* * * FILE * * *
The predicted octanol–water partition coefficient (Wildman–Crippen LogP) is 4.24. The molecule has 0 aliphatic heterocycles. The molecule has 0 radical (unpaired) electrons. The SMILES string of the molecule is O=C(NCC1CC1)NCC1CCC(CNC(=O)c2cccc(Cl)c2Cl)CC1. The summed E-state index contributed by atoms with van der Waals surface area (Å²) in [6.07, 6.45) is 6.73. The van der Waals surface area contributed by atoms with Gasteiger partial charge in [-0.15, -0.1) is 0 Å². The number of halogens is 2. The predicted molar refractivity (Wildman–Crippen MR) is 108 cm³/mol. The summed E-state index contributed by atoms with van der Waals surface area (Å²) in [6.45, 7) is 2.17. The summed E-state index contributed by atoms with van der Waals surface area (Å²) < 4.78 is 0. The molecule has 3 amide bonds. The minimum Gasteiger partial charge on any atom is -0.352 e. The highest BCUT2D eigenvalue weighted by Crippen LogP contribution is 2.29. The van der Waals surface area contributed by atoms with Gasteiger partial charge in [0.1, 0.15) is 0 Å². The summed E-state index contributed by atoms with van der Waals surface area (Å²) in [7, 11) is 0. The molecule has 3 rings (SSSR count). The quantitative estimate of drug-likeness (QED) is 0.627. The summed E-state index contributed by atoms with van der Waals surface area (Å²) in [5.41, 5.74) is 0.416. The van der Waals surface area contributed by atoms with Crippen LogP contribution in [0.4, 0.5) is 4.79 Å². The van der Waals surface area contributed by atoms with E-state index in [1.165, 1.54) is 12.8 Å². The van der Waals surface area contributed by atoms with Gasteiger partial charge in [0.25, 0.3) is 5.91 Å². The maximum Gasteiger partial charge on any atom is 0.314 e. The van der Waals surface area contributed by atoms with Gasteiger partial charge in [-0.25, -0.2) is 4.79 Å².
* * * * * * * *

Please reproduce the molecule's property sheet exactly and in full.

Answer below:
The predicted octanol–water partition coefficient (Wildman–Crippen LogP) is 4.24. The molecule has 0 aliphatic heterocycles. The molecule has 0 radical (unpaired) electrons. The SMILES string of the molecule is O=C(NCC1CC1)NCC1CCC(CNC(=O)c2cccc(Cl)c2Cl)CC1. The summed E-state index contributed by atoms with van der Waals surface area (Å²) in [6.07, 6.45) is 6.73. The van der Waals surface area contributed by atoms with Gasteiger partial charge in [-0.15, -0.1) is 0 Å². The number of halogens is 2. The predicted molar refractivity (Wildman–Crippen MR) is 108 cm³/mol. The summed E-state index contributed by atoms with van der Waals surface area (Å²) in [6.45, 7) is 2.17. The summed E-state index contributed by atoms with van der Waals surface area (Å²) < 4.78 is 0. The molecule has 3 amide bonds. The minimum Gasteiger partial charge on any atom is -0.352 e. The highest BCUT2D eigenvalue weighted by Crippen LogP contribution is 2.29. The van der Waals surface area contributed by atoms with Gasteiger partial charge in [0.1, 0.15) is 0 Å². The summed E-state index contributed by atoms with van der Waals surface area (Å²) in [7, 11) is 0. The molecule has 3 rings (SSSR count). The quantitative estimate of drug-likeness (QED) is 0.627. The summed E-state index contributed by atoms with van der Waals surface area (Å²) in [5.41, 5.74) is 0.416. The van der Waals surface area contributed by atoms with Crippen LogP contribution in [0.4, 0.5) is 4.79 Å². The van der Waals surface area contributed by atoms with E-state index in [1.165, 1.54) is 12.8 Å². The van der Waals surface area contributed by atoms with Gasteiger partial charge in [0.25, 0.3) is 5.91 Å². The maximum Gasteiger partial charge on any atom is 0.314 e. The van der Waals surface area contributed by atoms with Gasteiger partial charge in [-0.25, -0.2) is 4.79 Å².